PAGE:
At first, I lived across the road from Christiania, the hippie ‘free state’ that is one of Copenhagen’s largest tourist attractions. It was fun, although very noisy. On good days, that meant loud music; on bad days, it meant demonstrations and riots. We could look out the window and fire and clouds of tear gas in the streets. When a man was murdered outside my daughter’s kindergarten during the school day, I decided it was time to move. Now I live in the northern part of Copenhagen, close to town, but in an area with more parks and fewer cars on fire.
Do you own a car in Denmark?
I can’t really afford to. Cars are very expensive in Denmark: the tax on new cars is 180%, and gasoline is also very highly taxed. Most Danes get around on bicycles, even in the winter, and by using mass transit, which is clean, convenient and usually on time. For the times I do need a car, like when it’s time to bring home the annual Christmas tree, I use a nonprofit car-sharing service. I particularly like their electric cars, since they don’t have gears! Most gasoline-powered Danish cars have manual transmissions, which can be troublesome if you’ve learned how to drive with an automatic transmission, as many Americans do. Electric cars are easier, at least for city trips.
Are there many other expats in your area?
Yes, I think there are a large number of expats in Copenhagen. I don’t socialize with them much, although the people I have met have been lovely.
What is your relationship like with the locals?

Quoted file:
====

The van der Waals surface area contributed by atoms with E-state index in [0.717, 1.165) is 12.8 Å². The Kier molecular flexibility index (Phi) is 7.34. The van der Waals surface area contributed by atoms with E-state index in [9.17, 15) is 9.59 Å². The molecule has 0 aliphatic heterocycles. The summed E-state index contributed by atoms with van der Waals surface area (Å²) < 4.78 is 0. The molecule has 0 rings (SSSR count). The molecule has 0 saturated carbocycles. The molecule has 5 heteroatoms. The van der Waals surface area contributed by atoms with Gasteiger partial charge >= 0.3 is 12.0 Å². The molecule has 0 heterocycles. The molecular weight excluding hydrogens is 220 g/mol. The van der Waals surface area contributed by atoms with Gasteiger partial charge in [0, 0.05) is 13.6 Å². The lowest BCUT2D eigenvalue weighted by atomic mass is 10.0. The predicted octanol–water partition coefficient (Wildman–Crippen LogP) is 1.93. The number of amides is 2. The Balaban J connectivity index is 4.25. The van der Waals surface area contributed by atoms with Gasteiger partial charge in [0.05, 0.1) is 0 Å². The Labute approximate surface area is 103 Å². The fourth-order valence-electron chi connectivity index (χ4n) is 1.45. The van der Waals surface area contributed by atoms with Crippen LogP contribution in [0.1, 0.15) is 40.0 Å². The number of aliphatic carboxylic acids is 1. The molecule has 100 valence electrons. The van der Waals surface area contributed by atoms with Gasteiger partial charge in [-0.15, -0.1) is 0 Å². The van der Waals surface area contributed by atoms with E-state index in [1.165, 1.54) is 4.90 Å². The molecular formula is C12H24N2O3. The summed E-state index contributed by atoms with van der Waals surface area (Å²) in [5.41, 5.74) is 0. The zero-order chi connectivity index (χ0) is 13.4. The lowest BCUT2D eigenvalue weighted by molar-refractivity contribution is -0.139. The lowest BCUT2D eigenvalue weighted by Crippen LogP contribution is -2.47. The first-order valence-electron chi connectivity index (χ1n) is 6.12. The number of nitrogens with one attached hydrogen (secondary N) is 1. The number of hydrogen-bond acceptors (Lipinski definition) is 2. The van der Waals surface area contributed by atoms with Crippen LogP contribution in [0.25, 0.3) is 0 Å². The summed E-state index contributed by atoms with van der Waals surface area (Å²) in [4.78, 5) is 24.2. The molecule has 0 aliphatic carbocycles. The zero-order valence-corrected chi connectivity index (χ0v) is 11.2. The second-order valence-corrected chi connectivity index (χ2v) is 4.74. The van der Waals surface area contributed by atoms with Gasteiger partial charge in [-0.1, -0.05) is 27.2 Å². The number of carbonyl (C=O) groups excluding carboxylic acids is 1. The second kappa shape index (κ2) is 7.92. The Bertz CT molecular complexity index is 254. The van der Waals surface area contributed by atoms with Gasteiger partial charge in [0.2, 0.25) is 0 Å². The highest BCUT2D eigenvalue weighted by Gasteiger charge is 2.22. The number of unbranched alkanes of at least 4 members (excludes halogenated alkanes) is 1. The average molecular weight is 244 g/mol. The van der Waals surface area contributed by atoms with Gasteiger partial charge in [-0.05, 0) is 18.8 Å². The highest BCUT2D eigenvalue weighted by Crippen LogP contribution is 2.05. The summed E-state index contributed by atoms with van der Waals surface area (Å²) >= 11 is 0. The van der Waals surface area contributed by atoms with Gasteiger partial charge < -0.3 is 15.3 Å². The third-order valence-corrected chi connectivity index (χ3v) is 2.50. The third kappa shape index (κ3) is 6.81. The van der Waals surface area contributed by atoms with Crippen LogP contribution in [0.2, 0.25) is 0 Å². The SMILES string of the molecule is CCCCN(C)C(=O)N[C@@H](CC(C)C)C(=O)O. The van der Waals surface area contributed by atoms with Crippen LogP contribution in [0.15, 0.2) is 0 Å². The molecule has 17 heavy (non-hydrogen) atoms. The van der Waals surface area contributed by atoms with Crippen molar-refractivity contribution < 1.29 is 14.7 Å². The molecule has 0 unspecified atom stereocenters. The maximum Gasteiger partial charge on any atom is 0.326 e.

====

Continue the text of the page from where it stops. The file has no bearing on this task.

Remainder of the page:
I like Danes. If I didn’t, I wouldn’t live here.
What do you like about life where you are?
Denmark is a very gentle society. Having lived in Manhattan for many years, where everyone else wants everything you have (Everyone wants your job! Everyone wants your apartment! Everyone wants your seat at that new hot restaurant!), I am happy to live in a quieter, more low-fi environment.
What do you dislike about your expat life?
It’s very difficult to find good peanut butter in Denmark.
What advice would you give to anyone following in your footsteps?
I would suggest that he or she focus on the positive, and not take things personally. The Danish language does not have a lot of room for politeness, so Danes can be blunt, and occasionally harsh, but they are not trying to hurt your feelings. They are a very direct, practical people.
What are your plans for the future?
I recently started my own company, KXM Group, which provides English communications strategy services to Danish companies. I’d like to build that up. I also do American English voiceovers for corporate videos, but I’d like to try to do some longer documentary film narration. And I want to keep up with my blog for expatriates in Denmark, which has been a great creative outlet and a good way to meet people. Basically, I want to work, write, and hang out with my family. It’s a nice life.
Kay Xander Mellish runs the humor website How To Live In Denmark and produces a free weekly podcast about life in Denmark, available for free on iTunes. She is the founder and CEO of the KXMGroup, based in Copenhagen, Denmark.